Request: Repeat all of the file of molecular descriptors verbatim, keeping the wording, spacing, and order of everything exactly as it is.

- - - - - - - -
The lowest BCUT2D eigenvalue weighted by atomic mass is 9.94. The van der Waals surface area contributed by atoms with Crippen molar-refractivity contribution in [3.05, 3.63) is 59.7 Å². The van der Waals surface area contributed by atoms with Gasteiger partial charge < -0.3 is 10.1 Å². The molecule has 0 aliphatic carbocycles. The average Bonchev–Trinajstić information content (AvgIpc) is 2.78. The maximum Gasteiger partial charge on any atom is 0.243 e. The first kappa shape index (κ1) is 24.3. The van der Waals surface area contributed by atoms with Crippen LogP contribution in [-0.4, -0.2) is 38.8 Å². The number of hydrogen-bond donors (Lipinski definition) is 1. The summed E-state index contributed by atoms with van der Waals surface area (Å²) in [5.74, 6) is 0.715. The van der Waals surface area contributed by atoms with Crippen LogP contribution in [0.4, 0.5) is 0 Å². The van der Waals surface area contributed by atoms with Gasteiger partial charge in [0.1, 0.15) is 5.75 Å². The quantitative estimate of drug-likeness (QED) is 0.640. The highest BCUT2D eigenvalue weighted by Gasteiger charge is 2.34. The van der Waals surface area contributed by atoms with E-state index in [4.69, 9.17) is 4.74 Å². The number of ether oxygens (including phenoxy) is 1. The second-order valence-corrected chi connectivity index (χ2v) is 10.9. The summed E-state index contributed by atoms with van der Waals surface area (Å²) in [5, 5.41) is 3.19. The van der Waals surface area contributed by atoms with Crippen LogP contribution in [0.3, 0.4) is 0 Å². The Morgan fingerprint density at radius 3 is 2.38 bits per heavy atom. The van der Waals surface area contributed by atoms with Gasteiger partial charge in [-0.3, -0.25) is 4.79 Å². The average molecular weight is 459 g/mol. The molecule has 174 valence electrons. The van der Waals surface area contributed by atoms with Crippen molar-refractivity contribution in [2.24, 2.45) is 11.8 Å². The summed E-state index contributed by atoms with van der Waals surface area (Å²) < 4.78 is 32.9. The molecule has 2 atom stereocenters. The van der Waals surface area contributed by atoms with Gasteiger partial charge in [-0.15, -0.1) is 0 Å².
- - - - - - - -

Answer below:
The lowest BCUT2D eigenvalue weighted by atomic mass is 9.94. The van der Waals surface area contributed by atoms with Crippen molar-refractivity contribution in [3.05, 3.63) is 59.7 Å². The van der Waals surface area contributed by atoms with Gasteiger partial charge < -0.3 is 10.1 Å². The molecule has 0 aliphatic carbocycles. The average Bonchev–Trinajstić information content (AvgIpc) is 2.78. The maximum Gasteiger partial charge on any atom is 0.243 e. The first kappa shape index (κ1) is 24.3. The van der Waals surface area contributed by atoms with Crippen LogP contribution in [-0.4, -0.2) is 38.8 Å². The number of hydrogen-bond donors (Lipinski definition) is 1. The summed E-state index contributed by atoms with van der Waals surface area (Å²) in [5.74, 6) is 0.715. The van der Waals surface area contributed by atoms with Crippen LogP contribution in [0.4, 0.5) is 0 Å². The van der Waals surface area contributed by atoms with Gasteiger partial charge in [0.1, 0.15) is 5.75 Å². The quantitative estimate of drug-likeness (QED) is 0.640. The highest BCUT2D eigenvalue weighted by Gasteiger charge is 2.34. The van der Waals surface area contributed by atoms with E-state index in [4.69, 9.17) is 4.74 Å². The number of ether oxygens (including phenoxy) is 1. The second-order valence-corrected chi connectivity index (χ2v) is 10.9. The summed E-state index contributed by atoms with van der Waals surface area (Å²) in [5, 5.41) is 3.19. The van der Waals surface area contributed by atoms with Crippen LogP contribution in [0.3, 0.4) is 0 Å². The Morgan fingerprint density at radius 3 is 2.38 bits per heavy atom. The van der Waals surface area contributed by atoms with Gasteiger partial charge in [-0.3, -0.25) is 4.79 Å². The average molecular weight is 459 g/mol. The molecule has 174 valence electrons. The van der Waals surface area contributed by atoms with Crippen molar-refractivity contribution in [2.24, 2.45) is 11.8 Å². The summed E-state index contributed by atoms with van der Waals surface area (Å²) < 4.78 is 32.9. The molecule has 2 atom stereocenters. The van der Waals surface area contributed by atoms with Gasteiger partial charge in [-0.15, -0.1) is 0 Å².